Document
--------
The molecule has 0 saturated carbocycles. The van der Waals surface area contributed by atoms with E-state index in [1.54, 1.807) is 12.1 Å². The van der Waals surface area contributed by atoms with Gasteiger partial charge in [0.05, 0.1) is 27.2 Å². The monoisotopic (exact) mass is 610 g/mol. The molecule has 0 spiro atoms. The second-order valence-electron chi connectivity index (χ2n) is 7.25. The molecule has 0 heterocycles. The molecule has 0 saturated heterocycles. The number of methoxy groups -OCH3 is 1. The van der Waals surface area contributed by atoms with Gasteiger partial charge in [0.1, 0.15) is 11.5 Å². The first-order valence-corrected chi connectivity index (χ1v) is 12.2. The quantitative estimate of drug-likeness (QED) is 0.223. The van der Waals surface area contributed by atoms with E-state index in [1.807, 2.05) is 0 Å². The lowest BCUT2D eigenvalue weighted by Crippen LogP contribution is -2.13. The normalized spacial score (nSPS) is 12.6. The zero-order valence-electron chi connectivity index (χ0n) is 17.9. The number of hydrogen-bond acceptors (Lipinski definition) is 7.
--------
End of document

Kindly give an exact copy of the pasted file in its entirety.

The molecule has 0 saturated carbocycles. The van der Waals surface area contributed by atoms with E-state index in [1.54, 1.807) is 12.1 Å². The van der Waals surface area contributed by atoms with Gasteiger partial charge in [0.05, 0.1) is 27.2 Å². The monoisotopic (exact) mass is 610 g/mol. The molecule has 0 spiro atoms. The second-order valence-electron chi connectivity index (χ2n) is 7.25. The molecule has 0 heterocycles. The molecule has 0 saturated heterocycles. The number of methoxy groups -OCH3 is 1. The van der Waals surface area contributed by atoms with Gasteiger partial charge in [0.1, 0.15) is 11.5 Å². The first-order valence-corrected chi connectivity index (χ1v) is 12.2. The quantitative estimate of drug-likeness (QED) is 0.223. The van der Waals surface area contributed by atoms with E-state index in [1.807, 2.05) is 0 Å². The lowest BCUT2D eigenvalue weighted by Crippen LogP contribution is -2.13. The normalized spacial score (nSPS) is 12.6. The zero-order valence-electron chi connectivity index (χ0n) is 17.9. The number of hydrogen-bond acceptors (Lipinski definition) is 7.